December 9, 1915
Received by James Padgett
I am here, John P. Newman.
I wish you would let me write a few lines tonight. I was, when on earth, a preacher of the Gospel of Jesus, as I then understood it, and made my great and earnest efforts to show my brother man what the truths of that Gospel were, and at times succeed to a great degree. But I now see how far short I was in my knowledge and understanding of these truths and how very much the creeds and dogmas of my church interfered with me and the members of my church in getting a true conception of the truths of the Master.
Many a man lost his opportunity to develop his soul by his beliefs in the atonement. I mean that he relied upon the sacrifice of Jesus being all sufficient to pay the debt which he supposed he owed to the Father and, relying upon such belief, he neglected to develop his soul qualities of love for the Father.
This doctrine of atonement is one that is working great harm among the children of men, and one that should no longer be believed, but be shown to be utterly at variance with the truth and not approved by either God or the Master.
I know it may seem surprising to some people that such assertions could come from an orthodox minister of the church, (Methodist) but if these people could only know what I now know, they would not be surprised at all, but would bend their efforts to have the creeds of their churches so revised and reformed, that the doctrine that I speak of, and a number of other untrue and harmful doctrines, would be entirely eliminated from these creeds and from their own beliefs also.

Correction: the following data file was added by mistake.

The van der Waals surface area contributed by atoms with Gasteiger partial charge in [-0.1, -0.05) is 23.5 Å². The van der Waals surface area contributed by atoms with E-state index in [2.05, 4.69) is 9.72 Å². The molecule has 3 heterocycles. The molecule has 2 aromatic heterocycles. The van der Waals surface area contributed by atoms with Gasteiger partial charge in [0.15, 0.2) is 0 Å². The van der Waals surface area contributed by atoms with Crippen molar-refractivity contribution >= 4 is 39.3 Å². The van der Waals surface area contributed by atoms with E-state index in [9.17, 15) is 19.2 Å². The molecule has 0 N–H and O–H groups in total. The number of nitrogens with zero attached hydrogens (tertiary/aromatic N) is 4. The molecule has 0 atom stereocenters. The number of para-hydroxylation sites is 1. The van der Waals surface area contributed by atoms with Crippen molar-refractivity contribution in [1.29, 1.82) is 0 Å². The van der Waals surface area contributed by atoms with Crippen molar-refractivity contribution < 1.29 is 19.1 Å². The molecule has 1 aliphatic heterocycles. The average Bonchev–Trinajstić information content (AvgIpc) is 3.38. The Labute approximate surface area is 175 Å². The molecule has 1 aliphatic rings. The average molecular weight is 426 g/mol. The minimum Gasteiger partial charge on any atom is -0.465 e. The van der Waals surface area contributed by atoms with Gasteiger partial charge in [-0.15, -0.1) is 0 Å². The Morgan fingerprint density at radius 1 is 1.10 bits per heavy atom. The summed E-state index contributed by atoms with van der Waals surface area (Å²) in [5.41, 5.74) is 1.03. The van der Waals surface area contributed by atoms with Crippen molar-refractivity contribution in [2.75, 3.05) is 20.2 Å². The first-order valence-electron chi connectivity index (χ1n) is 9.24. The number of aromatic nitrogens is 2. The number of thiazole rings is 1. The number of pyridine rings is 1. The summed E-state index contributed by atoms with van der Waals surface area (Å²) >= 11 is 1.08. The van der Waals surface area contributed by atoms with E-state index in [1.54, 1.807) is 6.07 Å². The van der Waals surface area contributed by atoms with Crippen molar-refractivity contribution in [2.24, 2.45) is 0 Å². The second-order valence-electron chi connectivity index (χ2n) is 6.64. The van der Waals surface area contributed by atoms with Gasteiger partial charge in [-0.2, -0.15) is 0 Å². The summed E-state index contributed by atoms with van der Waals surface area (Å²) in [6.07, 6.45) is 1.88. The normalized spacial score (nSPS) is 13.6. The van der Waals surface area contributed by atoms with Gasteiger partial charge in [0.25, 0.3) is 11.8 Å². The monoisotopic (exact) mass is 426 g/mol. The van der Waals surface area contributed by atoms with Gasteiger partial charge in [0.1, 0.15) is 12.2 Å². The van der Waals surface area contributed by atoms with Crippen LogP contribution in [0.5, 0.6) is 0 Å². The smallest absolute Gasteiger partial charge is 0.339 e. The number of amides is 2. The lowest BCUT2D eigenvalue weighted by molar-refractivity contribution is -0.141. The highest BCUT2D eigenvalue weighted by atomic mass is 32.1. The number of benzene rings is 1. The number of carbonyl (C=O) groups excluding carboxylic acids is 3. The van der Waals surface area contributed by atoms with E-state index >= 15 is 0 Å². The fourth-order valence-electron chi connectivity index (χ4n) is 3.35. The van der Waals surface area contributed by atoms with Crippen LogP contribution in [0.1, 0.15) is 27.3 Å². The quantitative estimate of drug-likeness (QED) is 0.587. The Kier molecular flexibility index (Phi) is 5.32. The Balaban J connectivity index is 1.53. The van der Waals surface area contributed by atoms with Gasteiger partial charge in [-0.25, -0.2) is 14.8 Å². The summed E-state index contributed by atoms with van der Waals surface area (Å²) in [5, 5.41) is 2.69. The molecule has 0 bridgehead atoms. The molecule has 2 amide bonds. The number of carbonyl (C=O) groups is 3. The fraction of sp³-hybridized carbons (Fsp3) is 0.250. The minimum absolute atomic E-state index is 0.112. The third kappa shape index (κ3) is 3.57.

I have found that progress in this spirit world is a portion of the heritage of spirits just as progress belongs to mortals on earth; but not every spirit progresses, just by reason of being in the spirit world. Desire and will must exist, and must be exercised in order for this progression to take place, and I have heard that numerous spirits have been in a condition of stagnation for a great many years, just because they won't exert themselves to desire and believe what is often told them.
I have taken up more of your time tonight than I intended, and I must apologize for having so intruded, but I felt that I should like to say just what I have said, as it may be that these truths may help some mortal to get into the light and the way to God's Kingdom.
So, if you will pardon me, I will say that I am thankful for your kindness and would like to come again, if it is agreeable to you.
I will in saying good night subscribe myself,
Your true brother in Christ,
John P. Newman
late a minister of a church in
your city and a Bishop of the